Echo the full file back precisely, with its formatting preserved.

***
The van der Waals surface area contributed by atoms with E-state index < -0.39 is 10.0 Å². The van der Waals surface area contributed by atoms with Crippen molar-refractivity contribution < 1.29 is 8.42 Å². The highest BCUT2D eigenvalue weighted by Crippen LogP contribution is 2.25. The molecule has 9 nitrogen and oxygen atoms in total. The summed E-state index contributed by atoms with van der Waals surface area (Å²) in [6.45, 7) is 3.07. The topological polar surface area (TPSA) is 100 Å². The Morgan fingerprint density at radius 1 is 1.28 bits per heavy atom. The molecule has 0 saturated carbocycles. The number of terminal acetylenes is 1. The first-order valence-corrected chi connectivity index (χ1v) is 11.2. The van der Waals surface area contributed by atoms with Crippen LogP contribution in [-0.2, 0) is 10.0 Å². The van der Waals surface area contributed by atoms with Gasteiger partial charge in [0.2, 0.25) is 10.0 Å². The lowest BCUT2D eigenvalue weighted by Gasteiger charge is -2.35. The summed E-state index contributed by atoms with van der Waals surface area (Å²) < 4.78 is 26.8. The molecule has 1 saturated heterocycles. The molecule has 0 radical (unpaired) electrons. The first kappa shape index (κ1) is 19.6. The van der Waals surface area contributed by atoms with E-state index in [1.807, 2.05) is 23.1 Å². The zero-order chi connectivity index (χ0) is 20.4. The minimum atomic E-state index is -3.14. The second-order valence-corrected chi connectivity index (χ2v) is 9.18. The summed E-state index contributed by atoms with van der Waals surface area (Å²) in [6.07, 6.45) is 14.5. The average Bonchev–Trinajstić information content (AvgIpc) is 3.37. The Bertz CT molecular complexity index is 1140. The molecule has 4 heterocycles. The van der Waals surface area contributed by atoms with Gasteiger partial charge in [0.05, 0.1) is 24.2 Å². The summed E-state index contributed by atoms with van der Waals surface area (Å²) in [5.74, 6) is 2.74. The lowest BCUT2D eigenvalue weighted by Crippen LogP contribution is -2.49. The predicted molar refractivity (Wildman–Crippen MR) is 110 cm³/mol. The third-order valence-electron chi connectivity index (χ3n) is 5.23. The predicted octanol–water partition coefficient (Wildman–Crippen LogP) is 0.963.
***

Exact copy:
The van der Waals surface area contributed by atoms with E-state index < -0.39 is 10.0 Å². The van der Waals surface area contributed by atoms with Crippen molar-refractivity contribution < 1.29 is 8.42 Å². The highest BCUT2D eigenvalue weighted by Crippen LogP contribution is 2.25. The molecule has 9 nitrogen and oxygen atoms in total. The summed E-state index contributed by atoms with van der Waals surface area (Å²) in [6.45, 7) is 3.07. The topological polar surface area (TPSA) is 100 Å². The Morgan fingerprint density at radius 1 is 1.28 bits per heavy atom. The molecule has 0 saturated carbocycles. The number of terminal acetylenes is 1. The first-order valence-corrected chi connectivity index (χ1v) is 11.2. The van der Waals surface area contributed by atoms with Crippen LogP contribution in [-0.2, 0) is 10.0 Å². The van der Waals surface area contributed by atoms with Gasteiger partial charge in [0.2, 0.25) is 10.0 Å². The lowest BCUT2D eigenvalue weighted by Gasteiger charge is -2.35. The summed E-state index contributed by atoms with van der Waals surface area (Å²) < 4.78 is 26.8. The molecule has 1 saturated heterocycles. The molecule has 0 radical (unpaired) electrons. The first kappa shape index (κ1) is 19.6. The van der Waals surface area contributed by atoms with E-state index in [1.807, 2.05) is 23.1 Å². The zero-order chi connectivity index (χ0) is 20.4. The minimum atomic E-state index is -3.14. The second-order valence-corrected chi connectivity index (χ2v) is 9.18. The summed E-state index contributed by atoms with van der Waals surface area (Å²) in [6.07, 6.45) is 14.5. The average Bonchev–Trinajstić information content (AvgIpc) is 3.37. The Bertz CT molecular complexity index is 1140. The molecule has 4 heterocycles. The van der Waals surface area contributed by atoms with Gasteiger partial charge in [0.05, 0.1) is 24.2 Å². The summed E-state index contributed by atoms with van der Waals surface area (Å²) in [5.74, 6) is 2.74. The lowest BCUT2D eigenvalue weighted by Crippen LogP contribution is -2.49. The predicted molar refractivity (Wildman–Crippen MR) is 110 cm³/mol. The third-order valence-electron chi connectivity index (χ3n) is 5.23. The predicted octanol–water partition coefficient (Wildman–Crippen LogP) is 0.963.